Criminology

Good Essays
doi:10.1093/bjc/azt012

BRIT. J. CRIMINOL. (2013) 53, 568–587
Advance Access publication 11 April 2013

MAKING HISTORY
Academic Criminology and Human Rights
Thérèse Murphy and Noel Whitty*

Keywords: criminology, history, human rights, law
Introduction
Contemporary Anglo-American academic criminology seems increasingly aware of, and interested in, human rights.1 Dotted through recent high-profile scholarship, human rights are being linked to different forms of criminological method and expertise, to stances on the scholarly/activist divide, and to strongly defined positions on legalism—and all these various elements slot into wider arguments about criminology’s core identity, its position in the academic field and its policy roles (e.g. Hagan and Rymond-Richmond 2009b; Loader and Sparks 2010; Savelsberg 2010). The growth elsewhere in the social sciences and humanities of new approaches to studying rights discourses, institutions and practices (e.g. Golder 2011; Hoffmann 2011; Hynes et al.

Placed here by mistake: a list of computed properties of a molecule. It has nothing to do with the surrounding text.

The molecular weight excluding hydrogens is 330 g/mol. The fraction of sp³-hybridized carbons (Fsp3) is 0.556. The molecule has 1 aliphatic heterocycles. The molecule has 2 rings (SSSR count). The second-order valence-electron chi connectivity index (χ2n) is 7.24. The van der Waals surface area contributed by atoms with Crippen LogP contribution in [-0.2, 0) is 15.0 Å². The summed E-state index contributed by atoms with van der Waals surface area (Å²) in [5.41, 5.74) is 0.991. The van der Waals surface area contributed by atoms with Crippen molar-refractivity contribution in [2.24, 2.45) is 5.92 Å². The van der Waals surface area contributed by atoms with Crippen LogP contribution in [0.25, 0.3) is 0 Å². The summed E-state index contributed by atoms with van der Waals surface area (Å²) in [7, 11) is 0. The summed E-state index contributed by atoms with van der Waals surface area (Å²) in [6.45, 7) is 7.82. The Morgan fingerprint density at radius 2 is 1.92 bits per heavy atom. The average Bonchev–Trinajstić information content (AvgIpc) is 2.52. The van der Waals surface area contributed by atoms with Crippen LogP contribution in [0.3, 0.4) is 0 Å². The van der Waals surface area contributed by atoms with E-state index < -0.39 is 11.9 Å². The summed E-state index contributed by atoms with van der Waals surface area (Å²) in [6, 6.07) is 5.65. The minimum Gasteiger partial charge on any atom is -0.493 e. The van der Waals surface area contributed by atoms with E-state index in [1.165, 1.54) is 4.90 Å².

2012; Jefferson and Jensen 2009; Kelly 2012; Simmons 2009) also provides opportunities for evaluating criminological positions on human rights—as well as offering a range of resources for appropriation.
In this article, we reflect on these trends. We argue that, if academic criminology’s engagement with the field of human rights is now building in significant ways, reflection on the history of that relationship is needed. By uncovering the range of associations with, and repudiations of, rights discourse in the past (in both legal and non-legal forms), detail and space can be created for a better understanding of current and future criminological agendas concerning human rights. Our argument develops as follows.

* School of Law, University of Nottingham, Nottingham, NG7 2RD, UK; therese.murphy@nottingham.ac.uk; noel.whitty@ nottingham.ac.uk. 1
The article draws primarily on trends in UK academic criminology, but there is also reference to pertinent



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